At first I was thrown off by this, because I was looking at area and not circumference. The area of an inscribed regular 12-sided polygon in the unit circle is also 3. – Todd Trimble Mar 12 '11 at 22:07

Means inequalities:

The image was sent to me by James M. Lawrence, grazie! See also page 53 of "Proofs without words: exercises in visual thinking, Volume 2" for a very different layout of the same 4 inequalities.

Another one exists involving the sum $$1^3 + 2^3 + \cdots + n^3:$$

The second image is due to Brian Sears

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I used the second proof (involving sum of cubes) in my class today after proving it by induction. A few were quite inspired by it! – Somnath Basu Feb 24 '12 at 18:42
2nd proof: It would be nicer if the small strips were above and to the left of the big square. – Günter Rote Feb 25 '13 at 22:56

Duality between $\ell^1$ and $\ell^\infty$ norms.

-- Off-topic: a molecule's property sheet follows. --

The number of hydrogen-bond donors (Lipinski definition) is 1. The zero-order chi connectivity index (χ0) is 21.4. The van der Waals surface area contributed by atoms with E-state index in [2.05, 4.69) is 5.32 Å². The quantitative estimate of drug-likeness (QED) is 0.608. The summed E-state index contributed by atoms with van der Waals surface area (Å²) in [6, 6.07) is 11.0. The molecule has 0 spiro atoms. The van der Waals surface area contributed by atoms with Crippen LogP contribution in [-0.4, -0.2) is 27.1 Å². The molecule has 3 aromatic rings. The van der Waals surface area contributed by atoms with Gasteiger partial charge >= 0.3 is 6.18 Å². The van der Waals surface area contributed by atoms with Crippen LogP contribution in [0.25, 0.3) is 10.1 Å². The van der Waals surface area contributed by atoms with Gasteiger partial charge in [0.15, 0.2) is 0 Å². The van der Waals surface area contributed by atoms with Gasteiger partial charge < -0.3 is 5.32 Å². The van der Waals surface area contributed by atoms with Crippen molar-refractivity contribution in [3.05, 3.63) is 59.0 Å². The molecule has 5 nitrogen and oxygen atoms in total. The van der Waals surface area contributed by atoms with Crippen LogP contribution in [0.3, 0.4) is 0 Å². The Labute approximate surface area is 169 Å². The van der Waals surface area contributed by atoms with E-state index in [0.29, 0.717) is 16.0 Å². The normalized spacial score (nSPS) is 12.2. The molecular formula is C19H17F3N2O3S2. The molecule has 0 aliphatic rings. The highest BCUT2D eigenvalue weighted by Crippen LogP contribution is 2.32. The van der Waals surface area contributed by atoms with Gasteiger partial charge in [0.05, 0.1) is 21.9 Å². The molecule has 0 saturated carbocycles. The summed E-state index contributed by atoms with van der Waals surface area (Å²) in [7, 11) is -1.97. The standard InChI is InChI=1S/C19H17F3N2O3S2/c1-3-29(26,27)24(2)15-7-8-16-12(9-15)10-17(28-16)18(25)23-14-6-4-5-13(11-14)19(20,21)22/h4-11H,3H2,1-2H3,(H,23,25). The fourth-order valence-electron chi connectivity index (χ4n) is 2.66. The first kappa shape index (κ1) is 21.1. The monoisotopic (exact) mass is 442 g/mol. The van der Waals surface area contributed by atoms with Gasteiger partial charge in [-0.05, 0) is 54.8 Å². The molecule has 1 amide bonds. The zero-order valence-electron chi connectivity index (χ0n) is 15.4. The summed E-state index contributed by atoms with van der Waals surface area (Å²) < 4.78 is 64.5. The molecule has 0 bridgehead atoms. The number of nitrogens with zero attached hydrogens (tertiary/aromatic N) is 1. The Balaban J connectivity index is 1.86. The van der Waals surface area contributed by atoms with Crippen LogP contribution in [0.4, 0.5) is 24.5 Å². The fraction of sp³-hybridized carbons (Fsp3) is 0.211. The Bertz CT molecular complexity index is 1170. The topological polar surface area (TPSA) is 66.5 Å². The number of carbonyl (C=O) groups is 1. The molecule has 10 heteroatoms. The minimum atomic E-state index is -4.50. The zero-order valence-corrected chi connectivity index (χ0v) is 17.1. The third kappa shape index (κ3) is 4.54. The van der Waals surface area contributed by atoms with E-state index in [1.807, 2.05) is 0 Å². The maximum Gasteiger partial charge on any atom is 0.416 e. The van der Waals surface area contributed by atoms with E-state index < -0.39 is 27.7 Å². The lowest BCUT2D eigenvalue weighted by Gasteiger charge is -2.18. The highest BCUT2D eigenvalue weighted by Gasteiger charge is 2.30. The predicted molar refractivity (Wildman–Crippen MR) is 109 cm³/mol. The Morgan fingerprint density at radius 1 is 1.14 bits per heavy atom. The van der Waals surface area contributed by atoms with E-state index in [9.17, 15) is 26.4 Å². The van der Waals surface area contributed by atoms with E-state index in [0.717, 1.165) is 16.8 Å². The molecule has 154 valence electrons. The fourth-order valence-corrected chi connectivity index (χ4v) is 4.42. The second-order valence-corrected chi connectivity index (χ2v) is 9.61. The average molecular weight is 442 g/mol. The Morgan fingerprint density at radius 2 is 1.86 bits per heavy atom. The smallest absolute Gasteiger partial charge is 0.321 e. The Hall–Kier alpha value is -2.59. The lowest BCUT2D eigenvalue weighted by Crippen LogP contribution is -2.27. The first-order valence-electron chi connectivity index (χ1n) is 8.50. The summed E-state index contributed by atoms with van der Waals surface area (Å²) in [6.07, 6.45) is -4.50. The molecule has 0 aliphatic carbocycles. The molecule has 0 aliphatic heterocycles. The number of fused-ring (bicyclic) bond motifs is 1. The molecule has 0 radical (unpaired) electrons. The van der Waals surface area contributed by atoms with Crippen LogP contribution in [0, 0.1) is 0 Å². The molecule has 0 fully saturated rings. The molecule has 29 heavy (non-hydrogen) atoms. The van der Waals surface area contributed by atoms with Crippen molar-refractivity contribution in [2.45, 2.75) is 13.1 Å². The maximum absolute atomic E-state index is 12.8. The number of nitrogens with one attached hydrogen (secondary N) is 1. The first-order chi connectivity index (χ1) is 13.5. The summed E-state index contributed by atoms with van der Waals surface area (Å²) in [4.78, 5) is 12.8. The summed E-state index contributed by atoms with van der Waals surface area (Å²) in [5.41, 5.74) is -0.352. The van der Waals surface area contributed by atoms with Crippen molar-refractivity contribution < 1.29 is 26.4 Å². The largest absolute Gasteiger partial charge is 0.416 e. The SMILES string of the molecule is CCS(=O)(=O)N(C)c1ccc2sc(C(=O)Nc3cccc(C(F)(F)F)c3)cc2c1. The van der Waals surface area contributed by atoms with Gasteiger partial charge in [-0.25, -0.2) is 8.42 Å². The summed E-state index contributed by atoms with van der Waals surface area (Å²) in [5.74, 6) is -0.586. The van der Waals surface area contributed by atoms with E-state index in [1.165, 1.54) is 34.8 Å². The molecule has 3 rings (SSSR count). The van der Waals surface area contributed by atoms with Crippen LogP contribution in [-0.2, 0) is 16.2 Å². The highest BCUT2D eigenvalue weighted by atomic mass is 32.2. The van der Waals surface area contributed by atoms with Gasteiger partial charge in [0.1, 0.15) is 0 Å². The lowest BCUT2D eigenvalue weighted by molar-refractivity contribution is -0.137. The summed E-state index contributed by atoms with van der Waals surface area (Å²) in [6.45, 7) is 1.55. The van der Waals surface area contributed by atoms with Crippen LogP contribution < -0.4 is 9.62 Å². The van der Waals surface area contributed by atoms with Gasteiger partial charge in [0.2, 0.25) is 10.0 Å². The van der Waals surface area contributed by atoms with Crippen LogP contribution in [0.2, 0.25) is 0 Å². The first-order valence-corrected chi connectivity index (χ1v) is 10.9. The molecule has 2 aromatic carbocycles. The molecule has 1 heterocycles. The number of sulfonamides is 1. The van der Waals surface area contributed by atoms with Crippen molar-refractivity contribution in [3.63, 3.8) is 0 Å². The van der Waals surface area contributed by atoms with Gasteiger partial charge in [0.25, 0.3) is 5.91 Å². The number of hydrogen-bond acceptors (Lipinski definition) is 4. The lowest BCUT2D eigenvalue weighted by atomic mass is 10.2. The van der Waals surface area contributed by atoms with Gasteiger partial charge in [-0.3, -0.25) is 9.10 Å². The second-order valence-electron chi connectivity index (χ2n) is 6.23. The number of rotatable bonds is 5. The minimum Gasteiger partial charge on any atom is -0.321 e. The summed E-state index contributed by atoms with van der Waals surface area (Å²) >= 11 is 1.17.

and the reverse animation

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I... don't quite get it. I think I need a few more words: What's the dot representing in each picture? – Harrison Brown Dec 16 '09 at 15:01
The red line in xy-space satisfies the given equation. The dot gives the (a,b) coordinates of the same line in ab-space. The xy- and ab-spaces are linearly dual to each other. The resulting black and red shapes represent the unit balls in respective norms. – Igor Khavkine Dec 16 '09 at 15:34

I'm partial to the proof using Dandelin spheres that (certain) cross sections of cones are ellipses, where an ellipse is defined as the locus of points whose total distance to two foci is constant. It's particularly nice because it explains the foci geometrically, as well as the focus-directrix property with some more work.

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Yes, this one is beautiful. – Andrés Caicedo May 15 '10 at 18:47
@PatrickDaSilva: $PF1 = PP1$ because tangents to a circle/sphere have equal length. The total distance is thus equal to $PF1 + PF2 = PP1 + PP2 = P1P2$, which is constant. – aorq Jul 29 '13 at 8:53